WHAT COMES NEXT Based on this case several convictions may end up overturned but probably not in an unprecedented fashion. The Court when addressing whether this case will open the flood gates pointed out that that 95% of all criminal cases end up as plea bargaining agreements, but only account for about 30% of the habeas petitions being filed. See Padilla at 15. Further, the element of prejudice was not really discussed which is generally a difficult task to prove. One must show that but for counsel’s unprofessional errors that there is a reasonable probability the result of the proceeding would have been different. See Strickland at 686. Even with the limitations inherent in the process itself and those set forth in Strickland many Habeas Corpus filings will probably be filed anyway in regards to Padilla over the next few years. Therefore, virtually all criminal judges, prosecutors, and defense attorneys should familiarize themselves with this case and its effects. The Supreme Court has mandated that the Sixth Amendment extends to not only criminal proceedings but immigration related consequences relating to criminal plea agreements. This decision is a Constitutional mandate. Therefore, a system devised to efficiently adjudicate the habeas petitions and resolve the cases involving Padilla is advised. Cases that require a plea to be undone through a habeas will most likely come into play when the non citizen who entered a guilty plea was a permanent resident. Those instances wherein an individual has no authorization to be in the United States in the first place will have a more difficult time showing prejudice. However, that is not to be said that illegal aliens do not share in the same right as the standard set forth in Padilla as they are specifically included. A system to handle the Padilla claims is important but equally important is a system preventing Padilla based claims. Consequently, this system should utilize open communication between defense counsel and the prosecution when fashioning a plea involving immigration consequences. They should and must be taken into consideration. Further, obtaining a legal memo from an immigration professional will further guard against any claim of ineffective assistance of counsel, inform the client wholly, and should satisfy the Supreme Court’s mandate.
WHAT CRIMES WILL ASSUREDLY RESULT IN DEPORTATION Aggravated Felonies Aggravated felonies are generally the most seriously ranked crimes in the immigration context. They are listed in section 101(a)(43) of the Immigration and Nationality Act and include such crimes as murder, sexual abuse of a minor, theft offenses of certain amounts, drug trafficking crimes, etc. See INA Section 101(a)(43). Most non citizens are barred from any relief from deportation (or removal as it is now called) if they have been convicted of one of the enumerated offenses contained in this section. However, this rule of thumb may not always necessarily be the case. Some individuals may obtain waivers in certain situations that will allow them to become or remain permanent residents even if convicted of an aggravated felony. Because of these complexities which may arise even in the case of aggravated felonies Justice Alito with whom Chief Justice John Roberts joined wrote a concurring opinion. They agree that affirmative misadvice in regards to a plea agreement as it relates to immigration consequences should satisfy the first prong of ineffective assistance. However, they bemoan the constitutional standards that the majority sets forth. As they are familiar with the complexities of the immigration process, Justice Alito indicates that the duty owed to a criminal defendant should be to refer him to a seasoned immigration practitioner who can more competently give advice in regards to the various scenarios that could play out as a result of a guilty plea. See id. at 1 (concurring opinion). He further states that reasonably competent attorneys should know that it is not appropriate or responsible to hold themselves out as authorities on a difficult and complicated subject matter with which they are not familiar. See id at 11-14. With the discord will come a line of cases examining the Court’s meaning and a new body of common law. It seems most prudent to obtain memos then from experienced immigration counsel when the criminal attorney is dealing with a non-citizen. Hypothetical Situation Mr. Salazar is a 22 year old Hispanic male. He has been a legal permanent resident for 10 years. He has never been in trouble but recently picked up a marijuana charge. The District Attorney’s office has filed a misdemeanor information against him charging him with possession of a controlled substance to wit marijuana of less than 2 ounces.What will happen to his status if he is found guilty or pleads guilty to the offense? See Arces Vences v. Mukasey 512 F.3d 167 (5th Cir. 2007). Same facts as above however, Mr Salazar has a second degree felony charge of possession of marijuana and he will most likely plead guilty to the offense. See same. See 21 USC 844. Same facts as above however Mr. Salazar is being charged with a state jail felony of delivery of marijuana ? See 18 USC 924(c). Same facts as above but he is being charged with possession of cocaine of less than a gram. See 21 USC 844 again.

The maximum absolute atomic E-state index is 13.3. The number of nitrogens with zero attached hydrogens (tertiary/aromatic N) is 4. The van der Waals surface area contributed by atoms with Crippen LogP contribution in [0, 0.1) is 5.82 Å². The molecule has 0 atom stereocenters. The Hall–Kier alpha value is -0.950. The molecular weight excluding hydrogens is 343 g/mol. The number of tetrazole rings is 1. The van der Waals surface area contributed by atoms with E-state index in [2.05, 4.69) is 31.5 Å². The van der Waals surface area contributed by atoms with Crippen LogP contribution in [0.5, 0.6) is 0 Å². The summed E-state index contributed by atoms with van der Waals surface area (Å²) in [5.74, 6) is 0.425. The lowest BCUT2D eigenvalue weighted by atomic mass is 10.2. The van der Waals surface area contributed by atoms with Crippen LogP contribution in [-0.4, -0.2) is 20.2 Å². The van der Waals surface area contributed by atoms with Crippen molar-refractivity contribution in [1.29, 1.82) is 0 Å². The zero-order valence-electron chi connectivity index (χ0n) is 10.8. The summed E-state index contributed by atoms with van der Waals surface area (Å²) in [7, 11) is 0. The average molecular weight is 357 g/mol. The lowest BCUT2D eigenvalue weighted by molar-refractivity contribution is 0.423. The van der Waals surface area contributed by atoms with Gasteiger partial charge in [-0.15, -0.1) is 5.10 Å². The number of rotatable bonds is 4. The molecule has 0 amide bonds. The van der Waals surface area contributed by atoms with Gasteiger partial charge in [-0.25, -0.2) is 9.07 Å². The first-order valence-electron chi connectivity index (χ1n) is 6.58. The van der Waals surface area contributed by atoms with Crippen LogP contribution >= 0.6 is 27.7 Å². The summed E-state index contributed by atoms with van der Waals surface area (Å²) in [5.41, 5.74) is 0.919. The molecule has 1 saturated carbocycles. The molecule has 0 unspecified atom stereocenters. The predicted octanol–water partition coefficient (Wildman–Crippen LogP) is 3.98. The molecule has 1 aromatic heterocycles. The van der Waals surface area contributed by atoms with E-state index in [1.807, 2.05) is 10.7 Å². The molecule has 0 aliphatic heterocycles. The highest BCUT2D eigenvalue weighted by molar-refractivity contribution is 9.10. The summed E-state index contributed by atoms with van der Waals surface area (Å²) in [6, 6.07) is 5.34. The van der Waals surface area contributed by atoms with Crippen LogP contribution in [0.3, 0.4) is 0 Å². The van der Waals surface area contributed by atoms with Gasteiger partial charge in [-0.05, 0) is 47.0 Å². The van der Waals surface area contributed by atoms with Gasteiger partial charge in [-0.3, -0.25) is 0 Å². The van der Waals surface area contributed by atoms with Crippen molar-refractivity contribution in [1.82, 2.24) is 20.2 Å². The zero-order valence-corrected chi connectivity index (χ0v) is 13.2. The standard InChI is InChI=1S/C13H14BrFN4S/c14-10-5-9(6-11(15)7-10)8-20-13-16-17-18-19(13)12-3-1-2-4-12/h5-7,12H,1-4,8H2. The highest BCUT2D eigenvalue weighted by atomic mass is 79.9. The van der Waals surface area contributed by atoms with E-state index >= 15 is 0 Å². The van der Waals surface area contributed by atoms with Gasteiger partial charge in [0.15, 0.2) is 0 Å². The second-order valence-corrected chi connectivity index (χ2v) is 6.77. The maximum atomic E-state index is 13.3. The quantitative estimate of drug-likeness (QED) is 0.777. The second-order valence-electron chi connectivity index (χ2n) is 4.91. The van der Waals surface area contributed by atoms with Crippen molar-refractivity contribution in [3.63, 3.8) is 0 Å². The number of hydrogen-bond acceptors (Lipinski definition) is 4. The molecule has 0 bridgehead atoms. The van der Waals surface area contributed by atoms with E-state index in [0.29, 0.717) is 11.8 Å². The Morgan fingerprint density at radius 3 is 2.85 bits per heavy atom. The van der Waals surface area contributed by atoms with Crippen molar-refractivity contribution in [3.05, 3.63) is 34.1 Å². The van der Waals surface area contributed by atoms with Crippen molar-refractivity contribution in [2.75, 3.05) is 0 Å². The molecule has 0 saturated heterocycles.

Immigration Immigration holds and deportation Immigrant status Criminal charges and immigration status Criminal defense Criminal charges Felony crime Distribution of a controlled substance Marijuana laws and criminal charges Criminal charges for theft Criminal charges for murder The 6th amendment and criminal defense Defenses for criminal charges Criminal court Plea bargaining in criminal cases Criminal conviction Constitutional law Violent crime Civil rights